The Ghost Orchard

I’m not into eating apples. Mealy, mushy, sometimes a combination of the two. Or flavourless. Or way too sour—I’m looking at you Granny Smith.

But Helen Humphreys new book, The Ghost Orchard, makes me long for apples. She delves into the history of apples from their early introduction to North America to their woeful state now.

Apples must have a nostalgic connection to the past. What is it about a perfect apple that triggers an almost visceral flashback to climbing a tree and picking one; or wandering an orchard on a beautiful fall day; or inhaling their sun-warmed scent, even if we have never done any of those things?  There’s something simple and wholesome about an apple plucked from the wild.

Humphrey used her research on apples for this book as a way to connect to a dear friend who was dying. And although she touches on this, and the ephemeral nature of an apple tree (like human life), I was left with a sense of mourning the apples we have lost.

“…in the nineteenth-century heyday of apples, there were upwards of seventeen thousand different varieties in North American orchards. Today there are fewer than a hundred varieties grown commercially, and often less than a dozen varieties for sale in our grocery stores. When we think of apples, we tend of think of Granny Smith, Gala, Red Delicious, Honeycrisps and perhaps something with a little more exoticism, like Ginger Gold or Orange Pippin.”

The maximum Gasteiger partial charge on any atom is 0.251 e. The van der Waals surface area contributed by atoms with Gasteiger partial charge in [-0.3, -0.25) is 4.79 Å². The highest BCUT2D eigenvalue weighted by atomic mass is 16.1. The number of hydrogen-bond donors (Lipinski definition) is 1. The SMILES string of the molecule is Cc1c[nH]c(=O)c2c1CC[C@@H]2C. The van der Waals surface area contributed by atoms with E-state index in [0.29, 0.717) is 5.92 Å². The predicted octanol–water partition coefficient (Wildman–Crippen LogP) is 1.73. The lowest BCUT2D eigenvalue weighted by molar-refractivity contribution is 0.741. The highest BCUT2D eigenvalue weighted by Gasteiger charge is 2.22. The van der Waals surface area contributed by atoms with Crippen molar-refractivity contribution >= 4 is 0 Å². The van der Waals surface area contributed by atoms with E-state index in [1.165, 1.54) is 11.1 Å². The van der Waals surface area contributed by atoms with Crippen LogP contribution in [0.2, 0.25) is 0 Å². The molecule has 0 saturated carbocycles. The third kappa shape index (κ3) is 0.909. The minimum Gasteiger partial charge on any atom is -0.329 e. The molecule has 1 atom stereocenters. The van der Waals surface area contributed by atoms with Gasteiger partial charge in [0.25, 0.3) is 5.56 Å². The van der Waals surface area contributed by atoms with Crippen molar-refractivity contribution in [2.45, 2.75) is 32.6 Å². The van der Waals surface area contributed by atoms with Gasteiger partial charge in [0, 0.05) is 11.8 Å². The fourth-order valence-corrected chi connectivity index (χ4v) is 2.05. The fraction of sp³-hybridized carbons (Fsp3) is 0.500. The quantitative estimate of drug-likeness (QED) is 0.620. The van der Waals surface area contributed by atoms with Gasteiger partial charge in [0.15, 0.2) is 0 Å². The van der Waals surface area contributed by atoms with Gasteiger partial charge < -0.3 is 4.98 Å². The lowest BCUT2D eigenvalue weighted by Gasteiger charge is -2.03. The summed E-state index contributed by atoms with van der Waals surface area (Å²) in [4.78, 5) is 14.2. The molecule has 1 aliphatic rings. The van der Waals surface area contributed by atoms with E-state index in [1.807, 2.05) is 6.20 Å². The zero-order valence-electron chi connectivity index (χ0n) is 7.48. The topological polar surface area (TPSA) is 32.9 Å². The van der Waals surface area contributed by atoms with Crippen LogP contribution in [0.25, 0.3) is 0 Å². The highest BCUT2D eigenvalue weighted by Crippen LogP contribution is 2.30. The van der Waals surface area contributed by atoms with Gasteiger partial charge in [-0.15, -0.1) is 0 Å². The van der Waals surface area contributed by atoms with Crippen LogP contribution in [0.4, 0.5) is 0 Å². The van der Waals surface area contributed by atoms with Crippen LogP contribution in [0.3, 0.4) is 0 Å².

I haven’t even heard of those last two, and who even likes Red Delicious? There’s something sinister about the disappearance of so many varieties. Human tastes dictated what would be left behind today for commercial production, and as usual we made some bad choices. (Still you, Red Delicious. And you, Granny Smith).

“This is what the seventeen thousand different varieties of reduced to,” Humphrey’s writes.

“The number of apples in North America was once vast and practically unknowable. New varieties were discovered or invented all the time.” She shares a list of a mere handful of long lost apples in a list at the back of the book.

How about an Adam and Eve: a yellow apple from Ontario with red stripes that was often two apples fused together. Or a Batingme, about which a 1897 catalogue described as the largest apple ever seen.

“It’s a very small piece of a whole list that is lost to us now, and for which I mourn.”

I can understand her feelings, and the compulsion to go plant an orchard, like Robert Frost did.

Helen Humphreys was at Events 18 (Apples, Birds and Books) and 55 (Life Drawing) at the 2017 Vancouver Writers Festival.

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